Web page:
Preparations for upcoming negotiations between the United States and European Union on a transatlantic free trade and investment agreement were on the agenda Monday when U.K. Prime Minister David Cameron visited the White House.
The United States and European Union enjoy the world's largest economic relationship, accounting for a third of total goods and services trade, and half of world output. Trade supports 13 million jobs on both sides of the Atlantic. Each day an estimated $2.7 billion in goods and services flows between the trading blocs.
Tariffs between the United States and European Union are already low, so a major focus of the talks will be on non-tariff barriers and harmonizing regulations to make it easier for companies to do business.
Cameron said the next five weeks are important to get the process launched in advance of the upcoming G8 summit in Ireland, where policies to advance global economic growth will be discussed.
"To realize the huge benefits this deal could bring will take ambition and political will - that means everything on the table, even the difficult issues, and no exceptions. It's worth the effort.
"For Britain alone, an ambitious deal could be worth up to 10 billion pounds a year, boosting industries from car manufacturing to financial services," he said during a joint press conference with President Obama.
The business community strongly backs a U.S.-EU free trade pact.
In formal comments submitted Friday to the Office of the U.S. Trade Representative
, the National Foreign Trade Councilurged officials not to backtrack on existing high standards set in the recent U.S.-Korea free trade agreement and other trade deals, or agree to any new barriers to trade and investment. The baseline for talks should start with the principles being followed in the current Trans-Pacific Partnership negotiations between the United States and 11 other Pacific Rim nations.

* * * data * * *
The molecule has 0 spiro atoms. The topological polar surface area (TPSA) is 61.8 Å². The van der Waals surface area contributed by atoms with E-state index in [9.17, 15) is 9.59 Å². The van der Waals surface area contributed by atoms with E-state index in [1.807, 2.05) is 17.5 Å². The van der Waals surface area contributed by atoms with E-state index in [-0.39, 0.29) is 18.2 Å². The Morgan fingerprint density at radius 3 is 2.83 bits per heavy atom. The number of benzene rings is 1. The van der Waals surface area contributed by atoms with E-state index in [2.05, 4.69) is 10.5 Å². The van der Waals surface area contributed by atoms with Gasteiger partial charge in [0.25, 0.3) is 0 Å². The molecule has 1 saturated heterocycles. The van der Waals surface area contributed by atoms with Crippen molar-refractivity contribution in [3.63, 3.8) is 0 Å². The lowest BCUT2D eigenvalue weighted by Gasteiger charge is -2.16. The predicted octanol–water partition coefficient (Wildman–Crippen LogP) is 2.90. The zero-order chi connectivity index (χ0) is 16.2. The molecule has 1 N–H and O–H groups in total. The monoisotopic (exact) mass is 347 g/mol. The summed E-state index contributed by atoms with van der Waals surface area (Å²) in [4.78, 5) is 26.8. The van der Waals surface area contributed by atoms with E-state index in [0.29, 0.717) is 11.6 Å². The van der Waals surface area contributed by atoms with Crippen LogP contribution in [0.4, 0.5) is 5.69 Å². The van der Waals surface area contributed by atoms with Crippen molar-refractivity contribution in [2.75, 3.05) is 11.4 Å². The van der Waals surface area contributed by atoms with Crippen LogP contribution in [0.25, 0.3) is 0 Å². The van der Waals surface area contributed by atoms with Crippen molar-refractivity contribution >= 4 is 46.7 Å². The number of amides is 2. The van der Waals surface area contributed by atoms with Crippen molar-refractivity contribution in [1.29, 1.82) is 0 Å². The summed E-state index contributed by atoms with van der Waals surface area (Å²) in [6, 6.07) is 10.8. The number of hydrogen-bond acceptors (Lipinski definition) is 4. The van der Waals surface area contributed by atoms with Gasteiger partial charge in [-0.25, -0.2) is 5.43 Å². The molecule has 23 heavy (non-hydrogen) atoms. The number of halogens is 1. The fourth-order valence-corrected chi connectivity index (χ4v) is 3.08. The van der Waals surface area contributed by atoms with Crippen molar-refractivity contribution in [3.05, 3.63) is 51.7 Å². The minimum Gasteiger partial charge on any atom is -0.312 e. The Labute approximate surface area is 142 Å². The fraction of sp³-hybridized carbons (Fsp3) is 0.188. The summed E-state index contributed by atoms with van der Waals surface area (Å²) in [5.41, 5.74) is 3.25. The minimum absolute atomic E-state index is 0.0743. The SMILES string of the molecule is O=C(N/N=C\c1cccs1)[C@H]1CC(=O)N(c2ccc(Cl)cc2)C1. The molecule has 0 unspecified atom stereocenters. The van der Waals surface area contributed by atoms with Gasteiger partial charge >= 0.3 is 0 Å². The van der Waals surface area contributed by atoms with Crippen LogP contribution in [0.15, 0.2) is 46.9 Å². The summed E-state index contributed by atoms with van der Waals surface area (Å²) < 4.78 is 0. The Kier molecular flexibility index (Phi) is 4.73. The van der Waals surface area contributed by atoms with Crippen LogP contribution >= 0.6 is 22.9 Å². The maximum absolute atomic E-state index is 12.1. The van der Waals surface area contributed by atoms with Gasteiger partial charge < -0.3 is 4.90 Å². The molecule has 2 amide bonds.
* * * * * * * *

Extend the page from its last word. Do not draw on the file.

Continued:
NFTC urged both sides to involve their entire governments in the policy development process and to maximize existing and future regulatory compatibility wherever possible, including recognizing industry developed testing and voluntary consensus standards.
Priority issues for NFTC include boosting e-commerce, enhancing the framework for intellectual property rights protections, facilitating global mobility and tightening rules on state-owned enterprises.
"Expanding trade and investment through the Transatlantic Trade and Investment Partnership (TTIP) will bolster U.S. economic growth, improve exports, increase jobs and benefit U.S. companies and the thousands of Americans they employ," NFTC said. "Additionally, it will serve as a roadmap for the rules based global trading and investment system to bring this promise of economic opportunity to all willing partners.
"We strongly urge the administration to make the swift negotiation and conclusion of TTIP a priority. We believe that a high-quality TTIP agreement, combined with a robust TPP agreement and Trade in Services Agreement will provide a modern framework for the conduct of business and improve the ability of American entrepreneurs, innovators and companies to engage in the global marketplace," the association said.
The Sierra Club's comments to the USTR
focused on its concern about the potential effects on climate disruption and other environmental issues from a trade deal.
"A trade alliance between the U.S. and the European Union could offer
an opportunity to improve safeguards across the Atlantic that protect our air,
water and other natural resources," Ilana Solomon, Sierra
Club trade representative, said in a statement. "However, a transatlantic trade and
investment agreement would have devastating consequences if free trade is
pursued at the expense of environmental protection and consumer and worker
The environmental group recommended governments retain the ability to take actions to reduce human impact on climate, including feed-in tariffs, a carbon cap or tax, and clean energy and energy efficiency standards without the threat of trade litigation. It also said the United States needs to put the brakes on exports of natural gas produced through fracking and urged the Energy Department to review the environmental impact of fracking and limit or deny exports of fracked gas from the United States to EU countries.
"Automatic exports of U.S. liquefied natural gas to the European Union, a significant importer of natural gas, would likely expand hydraulic fracturing, or fracking, across the United States and lead to higher domestic electricity prices, impacting consumers, U.S. manufacturing, and U.S. jobs," the Sierra Club said.
The group also called for transparent negotiations and opportunities for meaningful public and congressional input to the negotiations. - Eric Kulisch